Spanish Government plans to send troops to Haiti

According to an article in El Pais this morning, the Government is considering sending between 150 and 300 soldiers, helicopters, logistical support and a military hospital to join the Latin American peace forces deployed in Haiti (forces from Brasil, Chile, Argentina, Uruguay, Paraguay y Peru)as part of the UN Mission to stabilise the situation in this country. The Latin American countries involved in the peace mission have specified that they need specialised military supplies rather than more soldiers. President Lagos of Chile and President Lula of Brazil have both formally asked Jose Luis Rodriguez Zapatero to support the mission.

Haiti is the American continent’s poorest country and until now US troops have tried without success to restore some sort of stability to a country caracterised by poverty, political instability and violence. Spanish involvement in the UN peace mission would serve to illustrate the Socialist Government’s desire to strengthen ties with Latin American countries and to actively support United Nation resolutions and peace missions.

According to sources consulted by El Pais in Jose Bono’s Defence Ministry, President Rodriguez Zapatero will make the final decision on whether or not to send troops after consulting Congress this week. One of the promises made by the Socialist Government is to always hold a debate in Congress, before committing Spanish troops to any potential military action abroad, so that all parties can express their opinion in contrast to the previous Government’s refusal to debate decisions such as Spanish involvement in Iraq with opposition parties.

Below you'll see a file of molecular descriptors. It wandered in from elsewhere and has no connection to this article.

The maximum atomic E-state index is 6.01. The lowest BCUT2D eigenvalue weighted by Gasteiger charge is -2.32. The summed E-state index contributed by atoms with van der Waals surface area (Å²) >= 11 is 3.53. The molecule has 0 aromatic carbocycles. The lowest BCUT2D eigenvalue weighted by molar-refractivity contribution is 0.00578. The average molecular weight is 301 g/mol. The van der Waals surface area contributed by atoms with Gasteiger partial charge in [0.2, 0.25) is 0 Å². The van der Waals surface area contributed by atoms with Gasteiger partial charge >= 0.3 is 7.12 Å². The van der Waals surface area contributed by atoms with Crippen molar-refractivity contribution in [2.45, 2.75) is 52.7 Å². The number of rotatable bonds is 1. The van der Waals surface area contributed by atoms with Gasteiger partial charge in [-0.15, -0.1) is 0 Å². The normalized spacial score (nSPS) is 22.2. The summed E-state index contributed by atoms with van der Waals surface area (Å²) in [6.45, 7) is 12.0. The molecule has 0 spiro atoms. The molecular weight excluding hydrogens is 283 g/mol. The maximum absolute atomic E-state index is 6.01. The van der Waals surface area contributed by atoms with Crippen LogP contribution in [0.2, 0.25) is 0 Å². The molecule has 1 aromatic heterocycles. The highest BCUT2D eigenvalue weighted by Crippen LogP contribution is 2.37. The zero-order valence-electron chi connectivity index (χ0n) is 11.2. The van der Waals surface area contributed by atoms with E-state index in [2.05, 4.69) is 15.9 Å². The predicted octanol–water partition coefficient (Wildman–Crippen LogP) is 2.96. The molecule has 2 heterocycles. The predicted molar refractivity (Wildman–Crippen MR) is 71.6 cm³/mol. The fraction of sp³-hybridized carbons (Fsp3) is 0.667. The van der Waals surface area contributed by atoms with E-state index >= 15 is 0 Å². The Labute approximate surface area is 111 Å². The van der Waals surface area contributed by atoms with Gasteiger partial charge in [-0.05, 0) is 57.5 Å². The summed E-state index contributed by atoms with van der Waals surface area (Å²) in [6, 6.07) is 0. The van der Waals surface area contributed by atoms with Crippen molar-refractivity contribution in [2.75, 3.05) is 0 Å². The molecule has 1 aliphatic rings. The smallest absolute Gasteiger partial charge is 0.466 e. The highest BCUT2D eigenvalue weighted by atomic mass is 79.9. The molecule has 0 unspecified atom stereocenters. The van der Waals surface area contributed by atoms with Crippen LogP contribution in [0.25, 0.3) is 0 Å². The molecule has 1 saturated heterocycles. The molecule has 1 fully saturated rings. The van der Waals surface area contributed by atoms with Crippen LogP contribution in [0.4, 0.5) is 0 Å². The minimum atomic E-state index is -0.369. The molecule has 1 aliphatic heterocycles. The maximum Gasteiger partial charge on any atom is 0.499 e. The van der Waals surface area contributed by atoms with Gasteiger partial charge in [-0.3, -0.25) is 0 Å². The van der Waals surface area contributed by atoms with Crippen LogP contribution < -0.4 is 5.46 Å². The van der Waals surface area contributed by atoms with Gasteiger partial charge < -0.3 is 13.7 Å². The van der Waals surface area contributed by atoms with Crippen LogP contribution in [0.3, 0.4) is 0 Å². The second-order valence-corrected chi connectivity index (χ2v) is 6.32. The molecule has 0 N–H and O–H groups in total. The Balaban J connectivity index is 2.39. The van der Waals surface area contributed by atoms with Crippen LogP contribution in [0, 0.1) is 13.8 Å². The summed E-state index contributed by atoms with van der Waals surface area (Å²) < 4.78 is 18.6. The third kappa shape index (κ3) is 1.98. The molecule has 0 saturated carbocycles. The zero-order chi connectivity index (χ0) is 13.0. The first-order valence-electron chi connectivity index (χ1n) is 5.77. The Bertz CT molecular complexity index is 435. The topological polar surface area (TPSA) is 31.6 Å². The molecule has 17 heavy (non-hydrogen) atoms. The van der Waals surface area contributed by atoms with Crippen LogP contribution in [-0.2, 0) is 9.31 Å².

Meanwhile, Mariano Rajoy, leader of the PP party, has made public a proposal to triple the amount of time given to the leader of the opposition (himself) in the weekly debate held in Congress with the President of Spain (equivalent to Prime Minister’s Question Time in Britain).

During the Popular Party’s eight years in power, Aznar and the Popular Party allowed Zapatero just 5 minutes to intervene with questions about government policies directed at the President during this weekly parliamentary session. Now in the opposition, the Popular Party wants to extend this time to 15 minutes. Rajoy said, not without sarcasm, during a political rally yesterday that in making this proposal he was giving Zapatero the chance to demostrate his desire for negotiation and consensus.

Unfortunately the European election campaign here looks set to be yet another Spanish campaign dominated by aggressive criticism and even insults aimed at other parties, rather than by constructive political debate centred on the different proposals made by different political forces.

The Popular Party rally in Valladolid yesterday was an illustration of this. Rajoy spent most of his speech ridiculising the new Socialist Government to the delight of Popular Party supporters attending the rally.